When I grew up, the prospect of seeing the San Francisco Giants play in October seemed outside the scope of reality. In 1971, at the tail end of the Mays-McCovey era, they lost the National League Championship Series to the Pittsburgh Pirates in four games. I was eight years old at the . . . → Read More: Time Again For October Baseball, by Chuck Strom
It’s Wednesday night on a warm October evening and I drove 40 plus miles traffic was a bitch too) to Tacoma, WA. There’s a brand new club there called Jazzbones and they’re hosting some pretty incredible punk/ska bands this month. This tiny club is intimate but with very friendly staff. But what the . . . → Read More: Less Than Jake, Big D and the Kids Table & the Interrupters Crash Land In Tacoma, by Holly Homan
Is it just me or does this new tune from Ella Eyre sound James Bond-ready? With her luscious piles of postmodern hair intact, Ella has Comeback (the title of her latest EP) with a projectiles-flying tune which combines artistic intelligence gathered from spy-high favorites as diverse as Shirley Bassey and Shirley Manson. Look for . . . → Read More: Ella Eyre – Bullet For You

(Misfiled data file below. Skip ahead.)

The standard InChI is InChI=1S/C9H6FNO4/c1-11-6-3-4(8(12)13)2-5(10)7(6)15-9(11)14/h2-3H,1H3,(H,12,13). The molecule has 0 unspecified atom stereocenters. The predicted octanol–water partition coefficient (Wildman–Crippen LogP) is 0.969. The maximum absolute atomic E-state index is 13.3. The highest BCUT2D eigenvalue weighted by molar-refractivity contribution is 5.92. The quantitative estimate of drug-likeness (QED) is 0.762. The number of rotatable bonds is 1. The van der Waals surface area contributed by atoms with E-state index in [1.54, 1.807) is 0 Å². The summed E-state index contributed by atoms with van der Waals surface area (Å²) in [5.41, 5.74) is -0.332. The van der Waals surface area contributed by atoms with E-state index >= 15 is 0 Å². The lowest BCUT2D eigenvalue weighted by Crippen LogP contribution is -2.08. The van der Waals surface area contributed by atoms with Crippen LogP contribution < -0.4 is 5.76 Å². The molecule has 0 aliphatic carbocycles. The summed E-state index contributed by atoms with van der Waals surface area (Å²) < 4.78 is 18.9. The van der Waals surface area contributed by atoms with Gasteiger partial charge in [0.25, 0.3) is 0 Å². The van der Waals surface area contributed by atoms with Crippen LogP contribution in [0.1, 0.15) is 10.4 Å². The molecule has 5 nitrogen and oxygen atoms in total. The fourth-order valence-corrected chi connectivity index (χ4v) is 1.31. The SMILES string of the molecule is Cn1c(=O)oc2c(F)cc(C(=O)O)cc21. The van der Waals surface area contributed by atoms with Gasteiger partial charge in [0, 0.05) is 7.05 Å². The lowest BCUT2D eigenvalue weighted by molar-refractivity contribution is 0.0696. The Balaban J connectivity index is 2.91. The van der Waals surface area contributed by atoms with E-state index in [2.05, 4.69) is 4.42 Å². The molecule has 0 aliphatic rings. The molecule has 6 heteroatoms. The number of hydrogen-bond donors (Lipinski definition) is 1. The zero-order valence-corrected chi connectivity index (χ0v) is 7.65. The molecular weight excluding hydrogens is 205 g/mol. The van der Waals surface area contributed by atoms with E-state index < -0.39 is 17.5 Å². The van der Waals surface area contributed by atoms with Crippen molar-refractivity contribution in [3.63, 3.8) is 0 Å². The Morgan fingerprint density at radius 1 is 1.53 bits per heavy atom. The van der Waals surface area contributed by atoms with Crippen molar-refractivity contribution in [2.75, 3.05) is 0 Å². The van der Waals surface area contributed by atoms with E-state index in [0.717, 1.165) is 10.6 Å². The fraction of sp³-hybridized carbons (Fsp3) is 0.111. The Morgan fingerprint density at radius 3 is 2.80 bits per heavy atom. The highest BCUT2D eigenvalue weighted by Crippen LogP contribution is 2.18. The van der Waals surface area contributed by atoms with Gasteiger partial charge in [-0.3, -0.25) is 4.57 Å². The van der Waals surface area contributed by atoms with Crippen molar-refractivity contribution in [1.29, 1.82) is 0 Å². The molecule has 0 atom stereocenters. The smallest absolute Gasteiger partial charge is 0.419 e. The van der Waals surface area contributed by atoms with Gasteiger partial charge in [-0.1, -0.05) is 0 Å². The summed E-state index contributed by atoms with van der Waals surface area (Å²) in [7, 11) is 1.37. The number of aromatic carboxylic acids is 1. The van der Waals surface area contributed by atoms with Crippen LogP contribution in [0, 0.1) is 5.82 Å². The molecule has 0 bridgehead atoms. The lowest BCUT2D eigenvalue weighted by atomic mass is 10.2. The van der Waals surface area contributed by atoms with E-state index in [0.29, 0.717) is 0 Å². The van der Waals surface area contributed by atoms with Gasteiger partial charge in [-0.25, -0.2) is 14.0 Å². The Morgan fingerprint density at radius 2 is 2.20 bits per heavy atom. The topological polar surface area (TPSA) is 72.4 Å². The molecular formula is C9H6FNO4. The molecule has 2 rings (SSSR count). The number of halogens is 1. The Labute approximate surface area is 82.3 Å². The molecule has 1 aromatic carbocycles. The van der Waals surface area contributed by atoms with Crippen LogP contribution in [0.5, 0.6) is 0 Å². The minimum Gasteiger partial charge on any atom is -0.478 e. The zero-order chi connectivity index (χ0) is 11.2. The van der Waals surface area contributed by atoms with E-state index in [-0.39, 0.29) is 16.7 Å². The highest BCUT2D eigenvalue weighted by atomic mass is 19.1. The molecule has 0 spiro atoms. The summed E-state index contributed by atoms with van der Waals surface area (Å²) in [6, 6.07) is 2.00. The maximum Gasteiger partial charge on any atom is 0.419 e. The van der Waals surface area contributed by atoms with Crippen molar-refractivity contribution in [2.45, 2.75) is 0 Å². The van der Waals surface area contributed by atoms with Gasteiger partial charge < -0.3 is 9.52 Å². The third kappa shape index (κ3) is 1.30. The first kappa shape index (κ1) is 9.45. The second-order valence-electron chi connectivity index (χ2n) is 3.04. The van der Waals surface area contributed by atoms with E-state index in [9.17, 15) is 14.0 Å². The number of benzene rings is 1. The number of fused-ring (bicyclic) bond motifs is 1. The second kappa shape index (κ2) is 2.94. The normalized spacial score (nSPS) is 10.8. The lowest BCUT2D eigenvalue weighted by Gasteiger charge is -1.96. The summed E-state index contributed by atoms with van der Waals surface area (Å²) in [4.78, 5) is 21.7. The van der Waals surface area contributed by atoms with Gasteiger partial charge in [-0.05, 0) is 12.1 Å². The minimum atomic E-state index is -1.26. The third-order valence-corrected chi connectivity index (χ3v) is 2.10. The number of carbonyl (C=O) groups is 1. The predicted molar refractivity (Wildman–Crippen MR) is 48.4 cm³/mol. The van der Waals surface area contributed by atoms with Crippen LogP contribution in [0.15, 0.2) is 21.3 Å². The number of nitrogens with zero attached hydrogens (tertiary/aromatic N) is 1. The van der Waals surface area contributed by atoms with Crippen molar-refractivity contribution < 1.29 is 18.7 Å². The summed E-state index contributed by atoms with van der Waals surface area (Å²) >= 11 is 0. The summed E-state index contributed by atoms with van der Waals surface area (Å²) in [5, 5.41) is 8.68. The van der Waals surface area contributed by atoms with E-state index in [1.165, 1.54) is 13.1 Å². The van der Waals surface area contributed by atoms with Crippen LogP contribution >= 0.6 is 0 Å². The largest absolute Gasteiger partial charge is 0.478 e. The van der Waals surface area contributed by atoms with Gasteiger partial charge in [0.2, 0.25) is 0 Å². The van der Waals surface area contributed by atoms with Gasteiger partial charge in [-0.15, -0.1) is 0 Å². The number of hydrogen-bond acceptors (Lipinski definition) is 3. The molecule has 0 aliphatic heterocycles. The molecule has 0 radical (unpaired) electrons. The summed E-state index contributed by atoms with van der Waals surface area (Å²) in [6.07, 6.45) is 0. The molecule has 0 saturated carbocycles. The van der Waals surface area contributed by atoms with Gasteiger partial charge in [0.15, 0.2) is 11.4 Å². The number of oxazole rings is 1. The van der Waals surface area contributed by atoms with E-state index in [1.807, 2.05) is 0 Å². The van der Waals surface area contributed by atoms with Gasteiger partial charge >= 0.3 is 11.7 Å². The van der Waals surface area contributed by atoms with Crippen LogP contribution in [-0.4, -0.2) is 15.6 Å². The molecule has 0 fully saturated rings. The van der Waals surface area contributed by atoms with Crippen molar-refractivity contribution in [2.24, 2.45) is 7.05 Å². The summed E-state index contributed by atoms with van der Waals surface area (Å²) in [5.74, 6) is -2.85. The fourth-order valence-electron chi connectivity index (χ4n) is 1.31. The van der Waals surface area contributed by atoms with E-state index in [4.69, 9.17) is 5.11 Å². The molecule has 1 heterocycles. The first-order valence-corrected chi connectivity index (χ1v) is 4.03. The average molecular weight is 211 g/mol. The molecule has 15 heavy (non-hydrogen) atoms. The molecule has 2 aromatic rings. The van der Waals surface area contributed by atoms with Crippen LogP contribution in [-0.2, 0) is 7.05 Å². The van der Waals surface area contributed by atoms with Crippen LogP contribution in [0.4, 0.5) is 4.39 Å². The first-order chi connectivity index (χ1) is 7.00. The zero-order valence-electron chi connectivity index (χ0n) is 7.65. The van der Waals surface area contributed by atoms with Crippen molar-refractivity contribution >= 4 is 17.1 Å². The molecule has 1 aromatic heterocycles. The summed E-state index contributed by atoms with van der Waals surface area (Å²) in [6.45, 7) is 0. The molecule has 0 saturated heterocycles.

The Rebel Light is a friendly LA band with some catchy tunes. Below is “Strangers,” their latest hit in the making, and I like it. The expansive drums at the start of “Strangers” reminds me of Edwyn Collins’ “I Never Met a Girl Like You Before” and that’s a very good thing.
The . . . → Read More: The Rebel Light – Strangers
40 years ago today, Van Morrison released the Veedon Fleece album – for every person who moans that Van never recorded another Astral Weeks – this album is for you. For everyone who claims Van is an “old git” – but thinks that someone like Robyn Hitchcock is still relevant, then keep in mind . . . → Read More: Van Morrison – Linden Arden Stole the Highlights, by Pat Thomas
David Gilmour’s guitar playing is so recognizable, even after all these years, that it goes beyond a signature style and approaches its own musical language. Perhaps the right word is “voice.” When I hear Gilmour’s guitar, I always know that it is Gilmour who is speaking to me even when I don’t understand his . . . → Read More: New Tune From Pink Floyd – Louder than Words